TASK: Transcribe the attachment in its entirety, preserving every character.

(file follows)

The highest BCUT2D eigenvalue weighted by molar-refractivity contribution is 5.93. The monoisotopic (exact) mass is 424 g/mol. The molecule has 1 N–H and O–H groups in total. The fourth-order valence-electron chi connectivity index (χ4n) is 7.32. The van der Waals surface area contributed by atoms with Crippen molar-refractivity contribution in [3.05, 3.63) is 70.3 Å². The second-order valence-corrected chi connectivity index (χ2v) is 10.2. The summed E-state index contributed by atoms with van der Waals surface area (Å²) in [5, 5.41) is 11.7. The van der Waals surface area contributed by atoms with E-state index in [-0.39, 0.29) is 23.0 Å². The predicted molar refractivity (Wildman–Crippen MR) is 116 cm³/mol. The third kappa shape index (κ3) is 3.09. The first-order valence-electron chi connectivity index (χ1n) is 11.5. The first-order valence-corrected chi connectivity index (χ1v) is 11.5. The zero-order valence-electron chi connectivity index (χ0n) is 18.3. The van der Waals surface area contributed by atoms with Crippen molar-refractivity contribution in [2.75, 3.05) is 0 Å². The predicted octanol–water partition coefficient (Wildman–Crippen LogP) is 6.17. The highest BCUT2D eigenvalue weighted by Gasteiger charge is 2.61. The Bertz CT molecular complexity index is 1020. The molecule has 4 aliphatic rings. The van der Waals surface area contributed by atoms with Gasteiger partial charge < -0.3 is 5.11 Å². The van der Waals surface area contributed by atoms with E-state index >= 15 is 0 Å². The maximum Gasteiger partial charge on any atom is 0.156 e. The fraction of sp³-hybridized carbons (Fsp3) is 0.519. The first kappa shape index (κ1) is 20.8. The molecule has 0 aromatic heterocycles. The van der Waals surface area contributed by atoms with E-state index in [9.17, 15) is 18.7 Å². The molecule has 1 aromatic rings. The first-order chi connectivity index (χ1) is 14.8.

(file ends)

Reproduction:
The highest BCUT2D eigenvalue weighted by molar-refractivity contribution is 5.93. The monoisotopic (exact) mass is 424 g/mol. The molecule has 1 N–H and O–H groups in total. The fourth-order valence-electron chi connectivity index (χ4n) is 7.32. The van der Waals surface area contributed by atoms with Crippen molar-refractivity contribution in [3.05, 3.63) is 70.3 Å². The second-order valence-corrected chi connectivity index (χ2v) is 10.2. The summed E-state index contributed by atoms with van der Waals surface area (Å²) in [5, 5.41) is 11.7. The van der Waals surface area contributed by atoms with E-state index in [-0.39, 0.29) is 23.0 Å². The predicted molar refractivity (Wildman–Crippen MR) is 116 cm³/mol. The third kappa shape index (κ3) is 3.09. The first-order valence-electron chi connectivity index (χ1n) is 11.5. The first-order valence-corrected chi connectivity index (χ1v) is 11.5. The zero-order valence-electron chi connectivity index (χ0n) is 18.3. The van der Waals surface area contributed by atoms with Crippen molar-refractivity contribution in [2.75, 3.05) is 0 Å². The predicted octanol–water partition coefficient (Wildman–Crippen LogP) is 6.17. The highest BCUT2D eigenvalue weighted by Gasteiger charge is 2.61. The Bertz CT molecular complexity index is 1020. The molecule has 4 aliphatic rings. The van der Waals surface area contributed by atoms with Gasteiger partial charge < -0.3 is 5.11 Å². The van der Waals surface area contributed by atoms with E-state index >= 15 is 0 Å². The maximum Gasteiger partial charge on any atom is 0.156 e. The fraction of sp³-hybridized carbons (Fsp3) is 0.519. The first kappa shape index (κ1) is 20.8. The molecule has 0 aromatic heterocycles. The van der Waals surface area contributed by atoms with E-state index in [9.17, 15) is 18.7 Å². The molecule has 1 aromatic rings. The first-order chi connectivity index (χ1) is 14.8.